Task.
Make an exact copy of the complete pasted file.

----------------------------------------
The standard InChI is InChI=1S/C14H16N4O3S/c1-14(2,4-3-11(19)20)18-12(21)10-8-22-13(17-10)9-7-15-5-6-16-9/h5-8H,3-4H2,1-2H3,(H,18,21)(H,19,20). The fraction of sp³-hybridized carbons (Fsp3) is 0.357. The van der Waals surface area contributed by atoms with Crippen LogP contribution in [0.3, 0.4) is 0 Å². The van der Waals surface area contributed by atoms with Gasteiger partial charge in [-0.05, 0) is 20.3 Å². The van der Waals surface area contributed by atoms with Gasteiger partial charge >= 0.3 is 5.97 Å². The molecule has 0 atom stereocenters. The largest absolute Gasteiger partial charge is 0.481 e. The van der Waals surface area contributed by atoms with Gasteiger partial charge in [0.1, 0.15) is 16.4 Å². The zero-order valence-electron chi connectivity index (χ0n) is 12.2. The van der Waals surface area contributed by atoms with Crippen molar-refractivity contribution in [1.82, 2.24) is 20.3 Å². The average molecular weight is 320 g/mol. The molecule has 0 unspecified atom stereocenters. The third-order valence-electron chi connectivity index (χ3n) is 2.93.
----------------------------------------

The standard InChI is InChI=1S/C14H16N4O3S/c1-14(2,4-3-11(19)20)18-12(21)10-8-22-13(17-10)9-7-15-5-6-16-9/h5-8H,3-4H2,1-2H3,(H,18,21)(H,19,20). The fraction of sp³-hybridized carbons (Fsp3) is 0.357. The van der Waals surface area contributed by atoms with Crippen LogP contribution in [0.3, 0.4) is 0 Å². The van der Waals surface area contributed by atoms with Gasteiger partial charge in [-0.05, 0) is 20.3 Å². The van der Waals surface area contributed by atoms with Gasteiger partial charge >= 0.3 is 5.97 Å². The molecule has 0 atom stereocenters. The largest absolute Gasteiger partial charge is 0.481 e. The van der Waals surface area contributed by atoms with Gasteiger partial charge in [0.1, 0.15) is 16.4 Å². The zero-order valence-electron chi connectivity index (χ0n) is 12.2. The van der Waals surface area contributed by atoms with Crippen molar-refractivity contribution in [1.82, 2.24) is 20.3 Å². The average molecular weight is 320 g/mol. The molecule has 0 unspecified atom stereocenters. The third-order valence-electron chi connectivity index (χ3n) is 2.93.